Scleral lenses help those with corneal irregularities, dry eyesNov. 13, 2023, 9:51 AM
by Nancy Humphrey
People with irregularly shaped corneas ― where the shape of the eye keeps them from focusing well ― and those who have paralyzed facial muscles and can’t blink are all candidates for scleral lenses, rigid, gas-permeable lenses designed to cover the entire cornea.
Vanderbilt Eye Institute is one of a handful of places in Nashville that can fit patients for the lenses that cover the sclera (white of the eye). Patients come from all over the Southeast to have them fitted.
The main benefit of scleral lenses is that they can be designed to accommodate any degree of corneal steepness or irregularity. If the cornea doesn’t have a perfect dome shape, vision will be poor through both glasses and traditional contact lenses. They are also beneficial for those with severely dry eyes. Scleral lenses allow oxygen to pass through to the cornea and can correct conditions that regular lenses can’t.
They are more comfortable than standard contact lenses because the conjunctival tissue on which scleral lenses rest is less sensitive than corneal tissue.
“The edges of the lenses tuck under the eyelid so a person can’t feel the edges as much as they do with standard contact lenses,” said Dora Mathe, MS, OD, associate professor of Clinical Ophthalmology and Visual Sciences. “They are not that common, but they’re gaining in popularity because of all of the benefits,” she said.
The space between the cornea and the back of the scleral lens acts as a fluid reservoir filled with preservative-free saline, “almost like submerging the cornea in a fishbowl,” she said. This can provide relief for people who have damage to the surface areas of the eye ― someone without an eyelid, for example ― and can help the ocular surface to heal. “Their cornea is safe because it’s under this liquid reservoir, almost like a liquid Band-Aid,” she said.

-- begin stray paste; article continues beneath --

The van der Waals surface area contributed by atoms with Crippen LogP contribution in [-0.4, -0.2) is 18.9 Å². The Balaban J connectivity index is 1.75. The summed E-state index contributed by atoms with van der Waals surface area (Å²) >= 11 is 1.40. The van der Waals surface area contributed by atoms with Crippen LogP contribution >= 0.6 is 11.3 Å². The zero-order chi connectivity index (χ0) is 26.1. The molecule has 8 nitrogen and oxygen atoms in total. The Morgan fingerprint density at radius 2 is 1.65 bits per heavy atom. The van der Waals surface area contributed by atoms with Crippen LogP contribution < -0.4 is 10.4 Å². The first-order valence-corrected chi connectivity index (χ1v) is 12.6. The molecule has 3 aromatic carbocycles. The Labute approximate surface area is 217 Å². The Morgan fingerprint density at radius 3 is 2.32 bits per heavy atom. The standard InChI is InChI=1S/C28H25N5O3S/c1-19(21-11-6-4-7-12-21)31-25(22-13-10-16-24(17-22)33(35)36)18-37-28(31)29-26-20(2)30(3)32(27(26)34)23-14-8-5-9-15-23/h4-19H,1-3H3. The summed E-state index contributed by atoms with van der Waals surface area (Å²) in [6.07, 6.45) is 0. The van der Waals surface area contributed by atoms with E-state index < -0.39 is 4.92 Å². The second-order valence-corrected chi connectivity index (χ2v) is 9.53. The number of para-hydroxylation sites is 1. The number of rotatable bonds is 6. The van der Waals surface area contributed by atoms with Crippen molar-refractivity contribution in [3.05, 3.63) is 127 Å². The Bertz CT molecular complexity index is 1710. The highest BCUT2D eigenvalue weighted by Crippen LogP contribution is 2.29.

The sclera has considerably fewer nerve endings than the cornea, meaning less sensitivity and a very comfortable contact lens, Mathe said. “They offer protection, dryness relief, and improve optics for diseases. But you don’t have to be sick to enjoy the benefits from them. We have lots of routine dry-eye patients who are intolerant to soft contact lenses, and they do very well.”
Patients place the daily lenses in the morning and take them out at bedtime. Although they cost more than daily disposable lenses, and some insurance companies won’t pay, patients can wear them for about a year before needing to replace. The cost ends up being about the same as a year’s supply of daily disposable lenses, Mathe said.
Scleral lenses take more time to fit than standard contact lenses. The optometrist who is fitting the lens requires special training, and the fitting process is time consuming, requiring several visits.
“When you fit regular contact lenses, they sit right on top of the cornea. We can match the shape of the cornea really well and have good ways of figuring out the right size,” Mathe said. “For scleral lenses, since we don’t have a good way of imaging the white part of the eye, which has lumps and bumps and is egg-shaped, it takes experience in fitting them, and they take more time to fit.”
She said many people who wear bifocals might also need to wear reading glasses in addition to the scleral lenses since it’s tricky to provide both distance and near vision in a contact lens.
In 2024, VEI will begin using a special type of scleral lens called Eyeprint Pro. The eye is numbed, a mold is squirted into the eye, and an impression is made of patient’s sclera so that the patient receives a more customized lens that matches the contours of the eye.
“These are more for patients who have scars and lumps that make it so standard scleral lenses are just not possible to fit,” Mathe said.